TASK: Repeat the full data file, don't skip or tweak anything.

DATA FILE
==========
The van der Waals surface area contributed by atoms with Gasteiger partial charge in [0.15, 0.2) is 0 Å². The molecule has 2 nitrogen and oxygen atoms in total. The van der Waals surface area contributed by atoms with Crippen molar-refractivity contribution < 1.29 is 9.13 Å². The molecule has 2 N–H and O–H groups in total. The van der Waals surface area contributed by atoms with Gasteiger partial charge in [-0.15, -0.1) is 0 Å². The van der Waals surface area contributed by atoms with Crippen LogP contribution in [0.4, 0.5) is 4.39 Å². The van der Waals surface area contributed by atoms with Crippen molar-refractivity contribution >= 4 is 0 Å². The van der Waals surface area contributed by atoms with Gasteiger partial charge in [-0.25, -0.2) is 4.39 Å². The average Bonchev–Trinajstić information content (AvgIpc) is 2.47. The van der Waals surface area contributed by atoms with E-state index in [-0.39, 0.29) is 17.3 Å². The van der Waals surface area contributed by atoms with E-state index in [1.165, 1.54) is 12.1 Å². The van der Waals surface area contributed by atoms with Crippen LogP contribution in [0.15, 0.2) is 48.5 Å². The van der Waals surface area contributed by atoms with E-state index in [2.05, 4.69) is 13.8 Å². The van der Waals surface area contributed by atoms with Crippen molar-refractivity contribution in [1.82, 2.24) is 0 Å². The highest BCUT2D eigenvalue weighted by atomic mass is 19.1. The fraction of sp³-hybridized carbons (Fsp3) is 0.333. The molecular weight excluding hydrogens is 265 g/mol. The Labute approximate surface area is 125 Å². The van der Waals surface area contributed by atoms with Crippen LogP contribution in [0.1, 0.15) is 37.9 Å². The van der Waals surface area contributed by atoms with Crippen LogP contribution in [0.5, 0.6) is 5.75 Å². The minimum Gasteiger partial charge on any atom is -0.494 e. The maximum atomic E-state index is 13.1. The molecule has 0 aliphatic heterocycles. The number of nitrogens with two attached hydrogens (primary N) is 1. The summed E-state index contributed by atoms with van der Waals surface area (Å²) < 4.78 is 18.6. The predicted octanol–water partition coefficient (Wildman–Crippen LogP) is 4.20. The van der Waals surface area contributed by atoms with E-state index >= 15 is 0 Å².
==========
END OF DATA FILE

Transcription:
The van der Waals surface area contributed by atoms with Gasteiger partial charge in [0.15, 0.2) is 0 Å². The molecule has 2 nitrogen and oxygen atoms in total. The van der Waals surface area contributed by atoms with Crippen molar-refractivity contribution < 1.29 is 9.13 Å². The molecule has 2 N–H and O–H groups in total. The van der Waals surface area contributed by atoms with Gasteiger partial charge in [-0.15, -0.1) is 0 Å². The van der Waals surface area contributed by atoms with Crippen LogP contribution in [0.4, 0.5) is 4.39 Å². The van der Waals surface area contributed by atoms with Crippen molar-refractivity contribution >= 4 is 0 Å². The van der Waals surface area contributed by atoms with Gasteiger partial charge in [-0.25, -0.2) is 4.39 Å². The average Bonchev–Trinajstić information content (AvgIpc) is 2.47. The van der Waals surface area contributed by atoms with E-state index in [-0.39, 0.29) is 17.3 Å². The van der Waals surface area contributed by atoms with E-state index in [1.165, 1.54) is 12.1 Å². The van der Waals surface area contributed by atoms with Crippen LogP contribution in [0.15, 0.2) is 48.5 Å². The van der Waals surface area contributed by atoms with E-state index in [2.05, 4.69) is 13.8 Å². The van der Waals surface area contributed by atoms with Crippen molar-refractivity contribution in [1.82, 2.24) is 0 Å². The highest BCUT2D eigenvalue weighted by atomic mass is 19.1. The fraction of sp³-hybridized carbons (Fsp3) is 0.333. The molecular weight excluding hydrogens is 265 g/mol. The Labute approximate surface area is 125 Å². The van der Waals surface area contributed by atoms with Crippen LogP contribution in [0.1, 0.15) is 37.9 Å². The van der Waals surface area contributed by atoms with Crippen LogP contribution in [0.5, 0.6) is 5.75 Å². The minimum Gasteiger partial charge on any atom is -0.494 e. The maximum atomic E-state index is 13.1. The molecule has 0 aliphatic heterocycles. The number of nitrogens with two attached hydrogens (primary N) is 1. The summed E-state index contributed by atoms with van der Waals surface area (Å²) < 4.78 is 18.6. The predicted octanol–water partition coefficient (Wildman–Crippen LogP) is 4.20. The van der Waals surface area contributed by atoms with E-state index >= 15 is 0 Å².